Early interest in Science is in wanting to know the how and why of the workings of things, both natural and human-made. Address those things that are accessible, be honest and logical, and do not give hand-waving reasons. I believe that remarks like “scientists have found” discourages students and puts them in awe of these ‘scientists’ and at best makes them want to be one of those scientists. On the other hand, tell them, “you are the scientist, make your discovery”. The first approach makes them ambitious; the latter gives them the confidence that comes with achievement.
“Experiment and theory were not two separate aspects of learning Physics. Classes were held in the laboratory and students hardly ever sat down to be ‘taught’. They were on their feet, doing things most of the time”.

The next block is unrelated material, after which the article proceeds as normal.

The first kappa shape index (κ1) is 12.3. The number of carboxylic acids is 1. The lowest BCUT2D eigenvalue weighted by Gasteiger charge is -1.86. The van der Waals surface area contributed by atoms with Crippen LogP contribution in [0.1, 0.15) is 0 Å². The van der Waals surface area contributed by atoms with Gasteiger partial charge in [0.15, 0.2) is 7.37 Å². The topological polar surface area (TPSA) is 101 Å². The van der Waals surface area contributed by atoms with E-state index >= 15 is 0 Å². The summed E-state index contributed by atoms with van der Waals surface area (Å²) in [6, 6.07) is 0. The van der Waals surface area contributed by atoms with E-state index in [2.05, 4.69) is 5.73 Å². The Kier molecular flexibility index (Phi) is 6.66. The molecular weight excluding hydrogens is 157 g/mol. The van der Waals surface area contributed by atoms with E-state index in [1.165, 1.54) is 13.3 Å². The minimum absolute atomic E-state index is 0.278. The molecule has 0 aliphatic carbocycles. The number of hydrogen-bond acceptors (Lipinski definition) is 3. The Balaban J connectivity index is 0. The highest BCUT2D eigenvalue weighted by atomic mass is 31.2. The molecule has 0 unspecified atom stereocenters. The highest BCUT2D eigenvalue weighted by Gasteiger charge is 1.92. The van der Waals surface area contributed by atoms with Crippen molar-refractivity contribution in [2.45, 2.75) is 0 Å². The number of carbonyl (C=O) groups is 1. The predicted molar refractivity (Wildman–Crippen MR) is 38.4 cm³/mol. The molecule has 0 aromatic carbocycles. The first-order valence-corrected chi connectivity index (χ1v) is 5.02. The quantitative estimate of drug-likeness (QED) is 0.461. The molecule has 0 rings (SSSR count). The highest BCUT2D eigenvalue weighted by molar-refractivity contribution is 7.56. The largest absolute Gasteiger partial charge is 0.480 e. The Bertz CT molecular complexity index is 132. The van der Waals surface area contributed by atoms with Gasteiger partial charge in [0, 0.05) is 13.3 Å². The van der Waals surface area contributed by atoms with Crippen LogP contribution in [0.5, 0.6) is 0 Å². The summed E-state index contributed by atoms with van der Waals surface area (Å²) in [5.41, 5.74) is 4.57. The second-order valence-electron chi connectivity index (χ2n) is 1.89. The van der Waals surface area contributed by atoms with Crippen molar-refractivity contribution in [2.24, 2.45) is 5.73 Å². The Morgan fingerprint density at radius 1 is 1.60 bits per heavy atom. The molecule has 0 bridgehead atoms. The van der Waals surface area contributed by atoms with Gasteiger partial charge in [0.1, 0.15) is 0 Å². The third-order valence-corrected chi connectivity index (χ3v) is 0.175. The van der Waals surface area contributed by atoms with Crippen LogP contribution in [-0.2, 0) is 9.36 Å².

Do not make nationalism an agenda in science education. The Raman Effect is very hard for the average high school student to understand. Leave it alone.
Is there something as a ‘natural aptitude’ for science? What is the role of a science educator in identifying and nurturing it?
This is dangerous territory for a teacher. I like to believe that all students are equally capable and I pay equal attention to all of them. Students get fired up by different things at different times. It would be wrong to judge students too early. Very often the more articulate and precocious students are identified as having a natural gift.
I have seen some students take to science more easily than others. A little detective work then leads to the fact that the reasons are more social than anything else; students are picking up stuff from their environment – a parent, older relative or friend.